Four Ways That Sales Staff Can Embrace the Role of Consultant for Potential Car Buyers

Cox Automotive

In the last decade, the role of the consumer has changed. These days, customers enjoy more control over their purchasing experiences. They no longer have to wait for a show to come on television, consumers have Netflix or other television choice options to choose from. The hotel and taxi industry have been shaken to its core since consumers can now share their own homes and cars through companies like Airbnb and Uber.

Consumers Have a Lot of Information at Their Disposal

In addition to the shift of the consumer’s role, the internet provides a treasure trove of information for customers to make informed decisions about what they want to purchase. This extends to the auto industry. According to the 2017 Cox Automotive Car Buyer Survey, 60 percent of the car buying process is spent researching and shopping online. Today, consumers have an extensive amount of information at their fingertips. It is common for consumers to enter the dealership with an idea of what they are looking for in an automobile.

A Lack of Trust Threatens the Car Buyer Process

This fact coupled with a lack of trust in the dealership process has spurred the data found by CDK Global. In 2017, their research revealed that consumers prefer salespeople to take on a consultative role. How can dealerships begin to implement this finding with their sales staff, and empower them to better support customers? Below are four ways that salespeople can step into a consultative role with potential car buyers.

Ask as many questions as possible – Each customer needs a sales experience tailored to their wants and needs. Many things could impact their decision to purchase a new vehicle such as the status of the current car, a new addition to the family, or a change in income. Knowing these factors can help salespeople provide an option that fits the car buyer’s lifestyle as well as their budget. It also shows they are taking the time to actively listen to what the customer is saying which shows consideration and excellent customer service.

Embrace the role of expert – Again, many customers have an idea of what they are looking for, even if they are not yet exactly sure of the specific model they would like. However, it is helpful when salespeople can tell the consumer something they do not already know. The technical specifications of the car, technology capabilities, and the loan approval process are details that will help customers make a decision. Instead of seeking to “sell” the car, salespeople can instead become experts to give consumers all the information they need to make a well-informed choice for their budget and current lifestyle.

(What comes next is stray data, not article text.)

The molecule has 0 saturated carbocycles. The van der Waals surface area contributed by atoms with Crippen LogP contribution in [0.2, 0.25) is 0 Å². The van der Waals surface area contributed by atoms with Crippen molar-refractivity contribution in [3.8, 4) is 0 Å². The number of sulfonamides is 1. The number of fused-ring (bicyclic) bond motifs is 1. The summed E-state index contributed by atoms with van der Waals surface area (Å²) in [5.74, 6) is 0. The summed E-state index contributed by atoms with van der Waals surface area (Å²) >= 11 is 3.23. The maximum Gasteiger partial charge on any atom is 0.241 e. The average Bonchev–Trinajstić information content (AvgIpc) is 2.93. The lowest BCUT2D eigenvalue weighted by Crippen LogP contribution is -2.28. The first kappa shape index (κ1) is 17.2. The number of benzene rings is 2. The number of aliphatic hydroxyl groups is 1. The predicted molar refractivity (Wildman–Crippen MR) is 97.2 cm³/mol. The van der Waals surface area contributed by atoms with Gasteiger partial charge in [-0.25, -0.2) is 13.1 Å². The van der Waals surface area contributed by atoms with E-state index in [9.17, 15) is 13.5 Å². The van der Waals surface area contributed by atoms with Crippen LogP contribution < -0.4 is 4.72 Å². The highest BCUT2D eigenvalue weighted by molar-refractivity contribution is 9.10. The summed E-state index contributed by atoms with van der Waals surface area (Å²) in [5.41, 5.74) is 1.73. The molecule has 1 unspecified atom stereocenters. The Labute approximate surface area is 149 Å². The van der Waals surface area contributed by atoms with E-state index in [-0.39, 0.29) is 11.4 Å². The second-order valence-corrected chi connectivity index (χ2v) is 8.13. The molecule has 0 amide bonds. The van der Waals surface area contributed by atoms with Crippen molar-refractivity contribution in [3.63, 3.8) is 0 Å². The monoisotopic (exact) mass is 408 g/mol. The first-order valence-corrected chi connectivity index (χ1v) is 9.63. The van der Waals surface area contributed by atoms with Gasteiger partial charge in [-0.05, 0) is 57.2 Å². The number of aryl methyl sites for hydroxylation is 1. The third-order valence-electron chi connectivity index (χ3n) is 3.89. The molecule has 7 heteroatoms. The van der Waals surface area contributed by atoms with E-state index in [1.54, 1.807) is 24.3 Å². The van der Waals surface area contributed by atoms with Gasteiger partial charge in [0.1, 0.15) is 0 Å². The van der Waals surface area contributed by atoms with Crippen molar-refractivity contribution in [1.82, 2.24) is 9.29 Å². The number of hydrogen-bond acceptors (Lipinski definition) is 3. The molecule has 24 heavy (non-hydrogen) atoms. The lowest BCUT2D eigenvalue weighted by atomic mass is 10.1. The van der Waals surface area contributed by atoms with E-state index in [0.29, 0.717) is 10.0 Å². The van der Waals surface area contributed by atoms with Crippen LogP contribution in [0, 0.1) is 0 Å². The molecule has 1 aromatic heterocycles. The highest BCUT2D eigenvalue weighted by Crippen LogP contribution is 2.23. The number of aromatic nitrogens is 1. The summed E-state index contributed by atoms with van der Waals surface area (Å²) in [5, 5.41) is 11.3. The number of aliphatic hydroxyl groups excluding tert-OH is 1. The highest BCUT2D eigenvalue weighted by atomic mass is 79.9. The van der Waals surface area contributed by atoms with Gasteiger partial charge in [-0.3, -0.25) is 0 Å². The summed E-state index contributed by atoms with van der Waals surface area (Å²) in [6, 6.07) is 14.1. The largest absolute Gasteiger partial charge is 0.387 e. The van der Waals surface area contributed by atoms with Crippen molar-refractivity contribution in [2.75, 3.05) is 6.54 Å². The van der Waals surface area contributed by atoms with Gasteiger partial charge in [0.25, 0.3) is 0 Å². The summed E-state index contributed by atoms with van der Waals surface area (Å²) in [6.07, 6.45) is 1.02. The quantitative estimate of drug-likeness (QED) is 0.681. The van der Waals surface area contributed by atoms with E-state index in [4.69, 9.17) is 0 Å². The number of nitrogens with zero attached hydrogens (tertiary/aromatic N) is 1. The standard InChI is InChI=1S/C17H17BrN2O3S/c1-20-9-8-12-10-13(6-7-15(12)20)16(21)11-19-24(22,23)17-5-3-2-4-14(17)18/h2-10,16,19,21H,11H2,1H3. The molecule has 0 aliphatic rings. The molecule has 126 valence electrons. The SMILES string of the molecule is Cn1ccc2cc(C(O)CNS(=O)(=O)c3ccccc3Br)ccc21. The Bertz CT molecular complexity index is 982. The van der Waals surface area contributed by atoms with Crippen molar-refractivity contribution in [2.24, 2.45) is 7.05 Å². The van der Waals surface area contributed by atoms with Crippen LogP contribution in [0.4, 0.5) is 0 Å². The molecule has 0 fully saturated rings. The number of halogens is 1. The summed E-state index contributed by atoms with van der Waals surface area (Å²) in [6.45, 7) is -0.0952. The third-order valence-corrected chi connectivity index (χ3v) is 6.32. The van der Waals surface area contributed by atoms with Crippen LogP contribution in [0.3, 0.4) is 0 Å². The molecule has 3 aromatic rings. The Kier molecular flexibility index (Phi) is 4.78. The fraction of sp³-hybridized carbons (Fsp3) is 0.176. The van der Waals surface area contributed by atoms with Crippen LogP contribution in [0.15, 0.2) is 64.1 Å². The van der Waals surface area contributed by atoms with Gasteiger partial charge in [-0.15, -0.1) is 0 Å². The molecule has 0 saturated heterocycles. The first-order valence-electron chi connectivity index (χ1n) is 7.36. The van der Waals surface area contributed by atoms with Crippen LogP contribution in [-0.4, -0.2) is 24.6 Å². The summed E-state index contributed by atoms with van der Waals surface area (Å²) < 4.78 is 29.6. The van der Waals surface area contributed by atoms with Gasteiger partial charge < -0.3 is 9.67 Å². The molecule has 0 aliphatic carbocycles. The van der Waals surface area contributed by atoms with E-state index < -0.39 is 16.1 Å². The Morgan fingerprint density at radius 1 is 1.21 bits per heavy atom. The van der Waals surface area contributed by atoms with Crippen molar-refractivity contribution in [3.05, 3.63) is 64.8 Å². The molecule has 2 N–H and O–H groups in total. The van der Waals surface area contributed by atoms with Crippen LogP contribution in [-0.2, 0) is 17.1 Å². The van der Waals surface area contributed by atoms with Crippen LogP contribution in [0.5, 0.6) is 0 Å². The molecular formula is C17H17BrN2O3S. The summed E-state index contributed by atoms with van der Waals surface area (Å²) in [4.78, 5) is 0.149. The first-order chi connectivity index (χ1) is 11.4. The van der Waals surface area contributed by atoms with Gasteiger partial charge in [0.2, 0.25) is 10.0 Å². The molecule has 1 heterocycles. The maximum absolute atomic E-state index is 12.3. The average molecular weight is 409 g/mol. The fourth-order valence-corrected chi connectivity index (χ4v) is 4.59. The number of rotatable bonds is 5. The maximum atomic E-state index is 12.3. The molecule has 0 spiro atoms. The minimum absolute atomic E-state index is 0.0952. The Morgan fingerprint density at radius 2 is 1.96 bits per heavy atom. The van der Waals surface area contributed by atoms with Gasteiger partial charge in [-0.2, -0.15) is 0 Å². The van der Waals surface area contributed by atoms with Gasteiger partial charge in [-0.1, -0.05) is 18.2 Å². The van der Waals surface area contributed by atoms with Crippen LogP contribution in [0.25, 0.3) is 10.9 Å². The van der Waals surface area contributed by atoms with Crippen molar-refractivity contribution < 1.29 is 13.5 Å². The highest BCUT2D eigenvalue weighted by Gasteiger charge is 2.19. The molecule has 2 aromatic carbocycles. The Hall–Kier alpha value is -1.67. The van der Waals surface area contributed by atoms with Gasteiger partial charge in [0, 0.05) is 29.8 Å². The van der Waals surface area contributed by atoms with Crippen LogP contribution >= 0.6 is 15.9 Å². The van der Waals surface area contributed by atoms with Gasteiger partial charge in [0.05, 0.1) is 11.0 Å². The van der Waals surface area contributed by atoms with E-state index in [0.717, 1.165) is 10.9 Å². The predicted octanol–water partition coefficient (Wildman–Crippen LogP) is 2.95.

Settle anxiousness about the loan process – According to the 2017 Cox Automotive Car Buyer Survey, consumers are the least satisfied with the F&I process. It can be overwhelming, frustrating, and arduous. This is even more so for individuals who may fear they do not have the best financial history. While the salesperson may not have total control over this process, they can help ease the anxiety of consumers. Asking questions about what they are looking to spend, their credit history, and a potential down payment amount can give the salesperson an idea of the financial situation of the buyer. It helps if the salesperson acknowledges their concerns, and assures them the F&I team will do what they can to put them in a car they can afford. Stepping out of the sales process to ease this worry will go a long way.

Have information about each vehicle readily accessible – Car buyers could plan to visit multiple dealerships in the day, making for an even longer experience. Consumers would appreciate a salesperson that can quickly retrieve information on each vehicle. Some dealerships now give their sales staff tablets that include pricing, mileage, historical, service, and specification information on each car in the lot. This again reinforces the salesperson as information expert and makes consumers feel they are efficient and respect their time. A tablet can also help sales staff answer fundamental financial questions before they get to the F&I office.

Every consumer needs to feel listened to and respected. The attitudes of sales staff impact how consumers see them. If dealers train their staff to be considerate and empathetic and treat customers like peers, then the trust and loyalty of consumers will increase. These factors will likely lead to more sales and referrals.